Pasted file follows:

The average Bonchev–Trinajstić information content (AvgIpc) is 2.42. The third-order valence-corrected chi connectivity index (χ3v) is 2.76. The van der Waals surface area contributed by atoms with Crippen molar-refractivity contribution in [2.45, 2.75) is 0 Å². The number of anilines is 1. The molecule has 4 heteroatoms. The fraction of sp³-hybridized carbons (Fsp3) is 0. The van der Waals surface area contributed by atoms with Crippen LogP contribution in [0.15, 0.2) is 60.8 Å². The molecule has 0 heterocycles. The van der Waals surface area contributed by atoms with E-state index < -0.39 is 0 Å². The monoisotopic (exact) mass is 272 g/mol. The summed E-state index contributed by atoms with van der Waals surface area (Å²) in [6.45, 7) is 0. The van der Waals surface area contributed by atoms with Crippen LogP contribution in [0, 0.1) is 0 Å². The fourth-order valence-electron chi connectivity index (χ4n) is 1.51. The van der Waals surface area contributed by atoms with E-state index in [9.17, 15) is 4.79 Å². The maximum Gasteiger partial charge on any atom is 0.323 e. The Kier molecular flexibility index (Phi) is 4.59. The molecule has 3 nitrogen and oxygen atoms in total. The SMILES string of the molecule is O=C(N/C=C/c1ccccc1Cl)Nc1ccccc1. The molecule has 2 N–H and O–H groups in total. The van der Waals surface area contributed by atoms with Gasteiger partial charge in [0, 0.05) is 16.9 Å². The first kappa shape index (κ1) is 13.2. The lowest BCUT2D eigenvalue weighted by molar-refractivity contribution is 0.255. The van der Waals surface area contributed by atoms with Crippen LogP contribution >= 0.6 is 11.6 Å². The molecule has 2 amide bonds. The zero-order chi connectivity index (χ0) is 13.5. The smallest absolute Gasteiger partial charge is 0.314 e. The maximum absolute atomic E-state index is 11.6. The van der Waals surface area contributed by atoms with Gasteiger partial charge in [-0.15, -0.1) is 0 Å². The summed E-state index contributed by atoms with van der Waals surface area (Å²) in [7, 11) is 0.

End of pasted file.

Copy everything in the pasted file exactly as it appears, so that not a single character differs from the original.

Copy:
The average Bonchev–Trinajstić information content (AvgIpc) is 2.42. The third-order valence-corrected chi connectivity index (χ3v) is 2.76. The van der Waals surface area contributed by atoms with Crippen molar-refractivity contribution in [2.45, 2.75) is 0 Å². The number of anilines is 1. The molecule has 4 heteroatoms. The fraction of sp³-hybridized carbons (Fsp3) is 0. The van der Waals surface area contributed by atoms with Crippen LogP contribution in [0.15, 0.2) is 60.8 Å². The molecule has 0 heterocycles. The van der Waals surface area contributed by atoms with E-state index < -0.39 is 0 Å². The monoisotopic (exact) mass is 272 g/mol. The summed E-state index contributed by atoms with van der Waals surface area (Å²) in [6.45, 7) is 0. The van der Waals surface area contributed by atoms with Crippen LogP contribution in [0, 0.1) is 0 Å². The fourth-order valence-electron chi connectivity index (χ4n) is 1.51. The van der Waals surface area contributed by atoms with E-state index in [9.17, 15) is 4.79 Å². The maximum Gasteiger partial charge on any atom is 0.323 e. The Kier molecular flexibility index (Phi) is 4.59. The molecule has 3 nitrogen and oxygen atoms in total. The SMILES string of the molecule is O=C(N/C=C/c1ccccc1Cl)Nc1ccccc1. The molecule has 2 N–H and O–H groups in total. The van der Waals surface area contributed by atoms with Gasteiger partial charge in [0, 0.05) is 16.9 Å². The first kappa shape index (κ1) is 13.2. The lowest BCUT2D eigenvalue weighted by molar-refractivity contribution is 0.255. The van der Waals surface area contributed by atoms with Crippen LogP contribution >= 0.6 is 11.6 Å². The molecule has 2 amide bonds. The zero-order chi connectivity index (χ0) is 13.5. The smallest absolute Gasteiger partial charge is 0.314 e. The maximum absolute atomic E-state index is 11.6. The van der Waals surface area contributed by atoms with Gasteiger partial charge in [-0.15, -0.1) is 0 Å². The summed E-state index contributed by atoms with van der Waals surface area (Å²) in [7, 11) is 0.